Compassionate Chapter 7 Bankruptcy Lawyer Helping Texarkana Families Recover from Debt
The Chapter 7 Basics
When you file for Chapter 7 bankruptcy, the bankruptcy trustee will cancel most, if not all, of your debts. The trustee may also liquidate some of your property/assets in order to repay your creditors. This can include your home or car. Chapter 7 bankruptcy gets its name from the law by which it is governed, found in chapter 7 of the federal Bankruptcy Code. Chapter 7 filings are completed quickly in comparison to other liquid consolidations; the entire discharge process lasts just four to six months. This allows you to start rebuilding your credit more quickly, but the bankruptcy will appear on your credit report for ten years.
Chapter 7 Eligibility
If you wish to file for Chapter 7 protection, your income cannot be over a certain amount. If it is, you will be required to pass a “means test.” Additionally, the bankruptcy court may dismiss your case if you have filed a previous bankruptcy within a certain period of time, or if the court finds that you are not being forthright with your creditors. By filing for Chapter 7 bankruptcy, you are legally prevented from selling or giving away any of the property you own at the time of your filing. You are also prohibited from paying off pre-filing debts without the consent of the court.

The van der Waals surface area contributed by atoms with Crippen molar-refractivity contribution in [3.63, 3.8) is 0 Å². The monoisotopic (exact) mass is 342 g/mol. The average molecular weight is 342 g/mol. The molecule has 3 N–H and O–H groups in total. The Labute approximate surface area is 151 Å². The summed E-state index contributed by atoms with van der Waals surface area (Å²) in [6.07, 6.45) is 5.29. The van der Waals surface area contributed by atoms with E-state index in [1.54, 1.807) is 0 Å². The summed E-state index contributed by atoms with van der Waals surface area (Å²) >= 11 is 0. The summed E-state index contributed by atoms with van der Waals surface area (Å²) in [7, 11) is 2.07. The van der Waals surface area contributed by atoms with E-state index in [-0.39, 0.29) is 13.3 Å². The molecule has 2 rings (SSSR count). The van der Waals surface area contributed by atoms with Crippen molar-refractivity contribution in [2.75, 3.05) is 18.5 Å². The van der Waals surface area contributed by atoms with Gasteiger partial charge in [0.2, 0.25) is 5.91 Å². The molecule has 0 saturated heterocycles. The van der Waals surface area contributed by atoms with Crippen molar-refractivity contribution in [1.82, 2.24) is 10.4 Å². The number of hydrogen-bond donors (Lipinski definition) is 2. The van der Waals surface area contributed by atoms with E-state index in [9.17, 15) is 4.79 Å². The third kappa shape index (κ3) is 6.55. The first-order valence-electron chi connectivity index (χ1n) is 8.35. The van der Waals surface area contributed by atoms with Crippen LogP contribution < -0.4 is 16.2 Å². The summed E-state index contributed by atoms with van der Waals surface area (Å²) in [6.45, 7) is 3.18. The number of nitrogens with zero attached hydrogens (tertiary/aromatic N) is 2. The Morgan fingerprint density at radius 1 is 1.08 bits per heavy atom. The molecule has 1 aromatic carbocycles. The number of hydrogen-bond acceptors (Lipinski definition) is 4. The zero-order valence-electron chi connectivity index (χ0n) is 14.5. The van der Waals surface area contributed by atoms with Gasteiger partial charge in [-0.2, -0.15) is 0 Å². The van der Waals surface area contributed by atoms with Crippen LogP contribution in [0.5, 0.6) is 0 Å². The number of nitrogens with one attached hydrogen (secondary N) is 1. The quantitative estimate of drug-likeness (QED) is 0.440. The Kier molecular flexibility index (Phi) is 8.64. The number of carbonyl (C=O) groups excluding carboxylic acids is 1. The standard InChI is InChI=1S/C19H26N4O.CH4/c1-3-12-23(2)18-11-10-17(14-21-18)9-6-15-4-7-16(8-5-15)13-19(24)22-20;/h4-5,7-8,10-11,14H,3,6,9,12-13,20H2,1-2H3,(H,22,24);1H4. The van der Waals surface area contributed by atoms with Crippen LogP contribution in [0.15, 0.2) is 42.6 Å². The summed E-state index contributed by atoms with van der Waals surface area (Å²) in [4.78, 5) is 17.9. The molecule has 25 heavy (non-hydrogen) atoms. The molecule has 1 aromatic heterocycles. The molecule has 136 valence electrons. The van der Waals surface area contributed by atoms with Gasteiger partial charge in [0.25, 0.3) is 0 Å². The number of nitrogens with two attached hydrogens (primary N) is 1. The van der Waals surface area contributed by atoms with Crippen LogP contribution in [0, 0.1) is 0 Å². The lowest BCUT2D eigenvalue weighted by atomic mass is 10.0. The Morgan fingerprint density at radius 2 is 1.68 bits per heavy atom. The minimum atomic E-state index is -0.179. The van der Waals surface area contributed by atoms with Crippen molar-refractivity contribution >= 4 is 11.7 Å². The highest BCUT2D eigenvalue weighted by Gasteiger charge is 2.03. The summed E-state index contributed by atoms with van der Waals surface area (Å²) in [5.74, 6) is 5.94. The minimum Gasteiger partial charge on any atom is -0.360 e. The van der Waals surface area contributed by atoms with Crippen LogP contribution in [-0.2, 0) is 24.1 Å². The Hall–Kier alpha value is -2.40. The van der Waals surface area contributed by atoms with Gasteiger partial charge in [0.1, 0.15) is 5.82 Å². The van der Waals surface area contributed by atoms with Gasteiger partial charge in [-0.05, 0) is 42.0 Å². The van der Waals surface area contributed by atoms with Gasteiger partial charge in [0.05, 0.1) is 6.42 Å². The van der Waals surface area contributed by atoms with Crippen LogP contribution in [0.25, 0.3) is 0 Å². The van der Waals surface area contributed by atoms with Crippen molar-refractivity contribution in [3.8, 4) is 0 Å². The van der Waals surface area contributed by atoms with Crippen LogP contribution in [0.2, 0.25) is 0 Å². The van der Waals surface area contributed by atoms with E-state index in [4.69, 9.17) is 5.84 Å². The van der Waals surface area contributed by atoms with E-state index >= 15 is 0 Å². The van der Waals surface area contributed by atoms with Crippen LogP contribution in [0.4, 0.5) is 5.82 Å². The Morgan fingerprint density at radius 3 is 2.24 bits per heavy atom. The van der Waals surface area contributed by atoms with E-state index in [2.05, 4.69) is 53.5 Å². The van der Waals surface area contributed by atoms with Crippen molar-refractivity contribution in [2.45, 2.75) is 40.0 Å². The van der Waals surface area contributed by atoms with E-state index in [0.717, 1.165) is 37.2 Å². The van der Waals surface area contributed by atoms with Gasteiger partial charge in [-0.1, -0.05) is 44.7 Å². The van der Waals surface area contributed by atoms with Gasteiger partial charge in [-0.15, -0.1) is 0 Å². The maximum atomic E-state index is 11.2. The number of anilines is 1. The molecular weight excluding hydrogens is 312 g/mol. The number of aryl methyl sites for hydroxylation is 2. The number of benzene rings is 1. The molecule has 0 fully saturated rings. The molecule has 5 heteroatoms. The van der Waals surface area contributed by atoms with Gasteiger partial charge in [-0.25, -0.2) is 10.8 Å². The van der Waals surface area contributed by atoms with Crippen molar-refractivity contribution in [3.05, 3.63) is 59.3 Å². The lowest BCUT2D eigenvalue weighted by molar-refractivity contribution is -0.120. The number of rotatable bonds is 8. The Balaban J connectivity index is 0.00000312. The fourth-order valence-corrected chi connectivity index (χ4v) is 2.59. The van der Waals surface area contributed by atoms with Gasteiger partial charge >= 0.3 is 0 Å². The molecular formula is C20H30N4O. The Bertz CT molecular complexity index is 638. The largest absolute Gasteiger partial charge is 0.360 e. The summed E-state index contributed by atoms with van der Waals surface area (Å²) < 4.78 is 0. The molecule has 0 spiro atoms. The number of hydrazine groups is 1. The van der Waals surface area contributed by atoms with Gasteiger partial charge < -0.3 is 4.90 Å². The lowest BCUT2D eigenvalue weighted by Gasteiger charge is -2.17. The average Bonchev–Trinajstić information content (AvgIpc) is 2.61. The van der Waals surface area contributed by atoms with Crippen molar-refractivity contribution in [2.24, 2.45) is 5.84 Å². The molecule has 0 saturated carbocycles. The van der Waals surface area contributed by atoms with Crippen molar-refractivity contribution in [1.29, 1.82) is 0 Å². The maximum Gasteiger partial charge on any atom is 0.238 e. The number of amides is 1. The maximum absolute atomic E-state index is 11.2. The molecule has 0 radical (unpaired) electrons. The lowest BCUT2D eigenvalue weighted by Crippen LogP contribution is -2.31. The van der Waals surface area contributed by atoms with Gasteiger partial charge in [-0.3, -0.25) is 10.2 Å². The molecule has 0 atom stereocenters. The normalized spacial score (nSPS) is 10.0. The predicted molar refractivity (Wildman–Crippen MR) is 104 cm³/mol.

How Can We Prepare for Court?
When you file for Chapter 7 bankruptcy, the court will ask you to submit some forms with the following information: an itemized list of your property/assets, your current income and monthly expenditures, any and all debts, any and all “exempt” property (i.e. home equity, clothing, vehicle(s) and/or work-related property), as well as any property you owned and/or sold in the last two years.
Property During Chapter 7 Bankruptcy Proceedings
If the bankruptcy trustee finds that you possess some nonexempt property, you may be required to either surrender that property or provide the trustee with its equivalent monetary value. If the property is worth very little, or if it would prove difficult for the trustee to sell it, the trustee may decide that you can keep it, despite its nonexempt status.
The End of Chapter 7 Bankruptcy Proceedings
Following the completion of a Chapter 7 bankruptcy, all of your debts will be discharged by the court, with the exception of those that do not apply to the proceedings (i.e. child support, tax obligations, and student loans) and any and all debts that your creditors objected to seeing forgiven.